Ok, it's Bob. *smiles* Now that we've got that cleared up, let's move
onto your new project. While most of us guess that you'll be working on
the story and creative concepts behind the new intellectual property,
what exactly are you presiding over? I'm guessing that you kick ideas
back and forth between Curt and Todd, but what sort of freedom are you
being given to explore your new world?

style="font-weight: bold;">Bob: To begin, we
have to distinguish between the "types" of ideas.

Curt explained to me his vision of an MMORG. He had certain things he
wanted in the storyline. Taking those ideas, I built a backstory that
makes sense for the world. I also showed him a game story arc that I
thought would work.

and game chapter arc, or whatever you want to call it, will be
important to our game. My hope is that it will help bond the players
together in common causes and help give the world a little extra depth
and a feeling of reality – and certainly it will help the
many designers and artists find a level of continuity and purpose that
should permeate the game.

href=""> src=""
alt="Curt Schilling Pitch" title="Curt Schilling Pitch"
name="photo_j" border="0" height="111" width="150">
alt="" height="1" width="1">
Curt Schilling is a major league pitcher for the Boston
Red Sox when he isn't moon-lighting as the founder and chairman of 38

that those tasks are in the bucket, I'm working with the designers to
define the various peoples who will populate our world – the
relationships between cities and races, the economic and political
structures. It's very much the same process I go through when building
a book world, like Menzoberranzan in the Forgotten Realms or the world
of Corona in my DemonWars novels.

trying to create a common "feeling" among the artists and designers,
but from that point, they have to fly with their own wings. For
instance I had a vision for one city, but Brian Jones, our Art Lead,
had a different perspective. He showed me some prototypes that he and
the team had come up with and I wasn't sold, to be honest. But I was
intrigued enough to help find a happy medium between the art team and
the design team on what we wanted out of this city. A couple of weeks
later, our Art Director, Chaz Sutherland, called me into his office to
show me the result of that give and take. It took me several minutes to
breathe. What art and design brought to that initial vision of mine . .
. well, I can only describe it as the same feeling I got when I saw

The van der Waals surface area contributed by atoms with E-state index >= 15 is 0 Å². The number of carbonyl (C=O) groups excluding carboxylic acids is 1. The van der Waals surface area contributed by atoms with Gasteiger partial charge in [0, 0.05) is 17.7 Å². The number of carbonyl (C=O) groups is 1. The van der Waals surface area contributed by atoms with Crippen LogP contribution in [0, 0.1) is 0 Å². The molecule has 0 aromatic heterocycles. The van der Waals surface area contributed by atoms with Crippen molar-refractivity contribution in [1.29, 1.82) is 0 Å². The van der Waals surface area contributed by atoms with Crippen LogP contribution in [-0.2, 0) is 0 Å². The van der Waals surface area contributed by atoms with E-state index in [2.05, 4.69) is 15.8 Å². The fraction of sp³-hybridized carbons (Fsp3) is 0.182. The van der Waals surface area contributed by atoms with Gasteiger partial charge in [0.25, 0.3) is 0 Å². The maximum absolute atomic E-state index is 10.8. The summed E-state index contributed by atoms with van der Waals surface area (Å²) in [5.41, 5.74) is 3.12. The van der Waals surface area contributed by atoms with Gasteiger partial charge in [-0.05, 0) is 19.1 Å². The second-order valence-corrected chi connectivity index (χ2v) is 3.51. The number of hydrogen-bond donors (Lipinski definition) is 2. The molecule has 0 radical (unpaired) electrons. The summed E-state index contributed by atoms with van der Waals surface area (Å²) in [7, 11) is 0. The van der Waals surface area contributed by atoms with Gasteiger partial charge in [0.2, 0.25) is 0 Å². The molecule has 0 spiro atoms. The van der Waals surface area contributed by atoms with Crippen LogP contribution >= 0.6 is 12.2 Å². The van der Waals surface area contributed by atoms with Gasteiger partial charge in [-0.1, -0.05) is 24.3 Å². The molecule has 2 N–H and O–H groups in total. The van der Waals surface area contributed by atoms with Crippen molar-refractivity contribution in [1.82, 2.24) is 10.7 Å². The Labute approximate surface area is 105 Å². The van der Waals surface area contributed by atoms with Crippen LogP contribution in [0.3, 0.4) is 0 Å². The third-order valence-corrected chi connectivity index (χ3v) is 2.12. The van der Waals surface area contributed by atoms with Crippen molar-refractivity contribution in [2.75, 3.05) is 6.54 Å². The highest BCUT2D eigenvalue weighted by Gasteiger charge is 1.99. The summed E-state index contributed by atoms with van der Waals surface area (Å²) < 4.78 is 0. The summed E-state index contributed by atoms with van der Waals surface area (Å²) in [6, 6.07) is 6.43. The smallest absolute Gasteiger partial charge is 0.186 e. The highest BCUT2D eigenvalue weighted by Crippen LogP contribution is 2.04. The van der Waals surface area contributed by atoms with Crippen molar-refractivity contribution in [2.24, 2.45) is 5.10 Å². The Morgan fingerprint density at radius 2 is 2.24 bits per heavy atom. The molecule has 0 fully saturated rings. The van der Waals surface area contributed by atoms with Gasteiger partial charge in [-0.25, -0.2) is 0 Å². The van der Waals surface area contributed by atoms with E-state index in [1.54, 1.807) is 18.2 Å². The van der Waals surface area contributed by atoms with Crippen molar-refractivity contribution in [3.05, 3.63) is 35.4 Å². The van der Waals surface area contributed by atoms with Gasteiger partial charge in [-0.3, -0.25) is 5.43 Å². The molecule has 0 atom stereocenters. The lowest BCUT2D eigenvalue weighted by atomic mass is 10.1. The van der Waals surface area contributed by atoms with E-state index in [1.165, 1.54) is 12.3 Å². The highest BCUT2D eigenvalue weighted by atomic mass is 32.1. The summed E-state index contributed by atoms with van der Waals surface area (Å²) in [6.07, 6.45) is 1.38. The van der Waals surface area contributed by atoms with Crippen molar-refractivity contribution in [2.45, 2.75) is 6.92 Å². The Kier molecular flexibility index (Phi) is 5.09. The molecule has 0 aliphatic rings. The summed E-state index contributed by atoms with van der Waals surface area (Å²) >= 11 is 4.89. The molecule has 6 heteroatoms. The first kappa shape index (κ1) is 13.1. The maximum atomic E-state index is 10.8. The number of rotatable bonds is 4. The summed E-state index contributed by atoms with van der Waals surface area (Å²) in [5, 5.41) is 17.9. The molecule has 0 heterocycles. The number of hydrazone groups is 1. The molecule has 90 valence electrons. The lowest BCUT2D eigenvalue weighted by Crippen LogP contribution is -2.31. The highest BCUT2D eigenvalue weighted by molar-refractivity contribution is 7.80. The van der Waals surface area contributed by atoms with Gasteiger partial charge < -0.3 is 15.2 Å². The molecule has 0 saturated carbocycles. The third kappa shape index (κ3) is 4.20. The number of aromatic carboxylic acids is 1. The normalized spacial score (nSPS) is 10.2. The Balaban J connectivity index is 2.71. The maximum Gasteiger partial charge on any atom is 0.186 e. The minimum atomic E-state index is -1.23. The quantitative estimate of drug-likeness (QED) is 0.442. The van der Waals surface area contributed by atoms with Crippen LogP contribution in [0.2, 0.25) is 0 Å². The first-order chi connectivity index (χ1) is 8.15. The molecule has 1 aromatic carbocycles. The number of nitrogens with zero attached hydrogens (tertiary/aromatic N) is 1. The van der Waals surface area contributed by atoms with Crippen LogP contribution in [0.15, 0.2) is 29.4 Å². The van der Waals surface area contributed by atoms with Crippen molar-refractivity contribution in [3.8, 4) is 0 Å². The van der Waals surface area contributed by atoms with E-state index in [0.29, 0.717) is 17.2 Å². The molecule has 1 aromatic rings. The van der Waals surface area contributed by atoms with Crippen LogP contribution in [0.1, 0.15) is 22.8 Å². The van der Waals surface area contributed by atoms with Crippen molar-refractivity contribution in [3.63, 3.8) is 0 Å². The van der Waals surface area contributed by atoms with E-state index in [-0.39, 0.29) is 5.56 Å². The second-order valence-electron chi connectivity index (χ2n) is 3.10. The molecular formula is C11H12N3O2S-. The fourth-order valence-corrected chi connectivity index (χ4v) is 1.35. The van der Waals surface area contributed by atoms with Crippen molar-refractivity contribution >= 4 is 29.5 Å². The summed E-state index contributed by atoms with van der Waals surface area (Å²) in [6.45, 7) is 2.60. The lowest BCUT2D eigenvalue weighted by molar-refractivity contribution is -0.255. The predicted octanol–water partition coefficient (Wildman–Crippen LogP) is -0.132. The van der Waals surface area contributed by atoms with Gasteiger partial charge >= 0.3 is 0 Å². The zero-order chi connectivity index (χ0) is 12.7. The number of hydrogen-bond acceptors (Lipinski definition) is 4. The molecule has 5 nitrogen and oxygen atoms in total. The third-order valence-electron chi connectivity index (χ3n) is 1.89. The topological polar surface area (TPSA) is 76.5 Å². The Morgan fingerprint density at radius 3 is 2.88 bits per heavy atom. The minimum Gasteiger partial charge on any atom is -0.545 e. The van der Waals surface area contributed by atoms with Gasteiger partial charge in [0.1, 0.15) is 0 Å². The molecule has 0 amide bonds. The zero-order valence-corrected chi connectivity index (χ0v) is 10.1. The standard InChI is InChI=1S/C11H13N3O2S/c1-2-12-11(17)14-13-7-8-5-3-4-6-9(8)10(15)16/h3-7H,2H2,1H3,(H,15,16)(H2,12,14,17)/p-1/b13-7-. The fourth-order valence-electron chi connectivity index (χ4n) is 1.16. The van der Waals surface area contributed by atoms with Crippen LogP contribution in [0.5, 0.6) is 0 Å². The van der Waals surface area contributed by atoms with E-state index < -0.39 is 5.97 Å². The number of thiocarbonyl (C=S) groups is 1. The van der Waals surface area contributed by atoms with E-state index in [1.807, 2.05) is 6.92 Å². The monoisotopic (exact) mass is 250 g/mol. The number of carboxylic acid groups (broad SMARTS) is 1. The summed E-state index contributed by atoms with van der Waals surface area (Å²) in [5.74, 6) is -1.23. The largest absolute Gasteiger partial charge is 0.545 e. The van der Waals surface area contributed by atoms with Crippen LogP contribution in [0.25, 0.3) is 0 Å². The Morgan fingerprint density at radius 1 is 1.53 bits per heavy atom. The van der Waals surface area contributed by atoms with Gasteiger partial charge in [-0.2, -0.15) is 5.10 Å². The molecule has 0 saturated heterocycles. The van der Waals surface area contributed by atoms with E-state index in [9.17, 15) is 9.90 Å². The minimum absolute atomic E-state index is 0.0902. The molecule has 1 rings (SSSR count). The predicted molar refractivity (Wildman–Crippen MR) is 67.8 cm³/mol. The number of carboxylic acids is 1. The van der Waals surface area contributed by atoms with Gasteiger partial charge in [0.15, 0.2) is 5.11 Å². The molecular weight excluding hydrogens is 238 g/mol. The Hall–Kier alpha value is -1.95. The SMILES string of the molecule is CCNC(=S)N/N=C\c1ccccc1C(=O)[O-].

what Larry Elmore had done for the cover of The Crystal Shard, one of
those moments when you know that the whole is truly greater than the
sum of the parts.

tell that story because I don't want anyone to ever think of this as
just me, Curt, and Todd. 38 Studios is so much more than that, and
while I'm the literary creator of this IP, and Curt had the initial
vision, and Todd brings such a special touch to the overall look of the
world, there is so much more talent than that already assembled in
Maynard. Go right down the list of designers and artists and coders
sitting there and you've got A+++ talent, and if any of the three of us
tried to limit their input into the world, the world would surely

href=""> src=""
alt="todd photo" title="todd photo" name="photo_j"
border="0" height="85" width="150"> src=""
alt="" height="1" width="1">
The creator of Spawn, Todd McFarlane as functions as 38
Studios' Creative Art Director

Speaking of Todd, how is he working into the grand scheme of things? Do
you work together to come up with new monsters/races/etc.? Is it cool
to have an artist waiting for you to come up with an idea and so he can
sketch it out on paper? (Personally, I'd love to be able to see my
ideas come to life so quickly.)

style="font-weight: bold;">Bob: Most of my work
has been front-ended on the project, laying the groundwork from which
our world will spring. Todd works directly with the art team every
week. He sees his place as helping these incredibly talented people use
their art to force the best out of the guys sitting on the other side
of the room in design.

I can
honestly say, and Scott Cuthbertson, Steve Danuser and the others in
design will back me up on this, that several concepts from art that
seemingly came out of the blue have made us look at certain aspects of
our world in an entirely different light. Without giving anything away,
two of the races we're using in particular went through dramatic
transformations on the design end because the art concepts were just
that damned good.

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Last Updated: Mar 29, 2016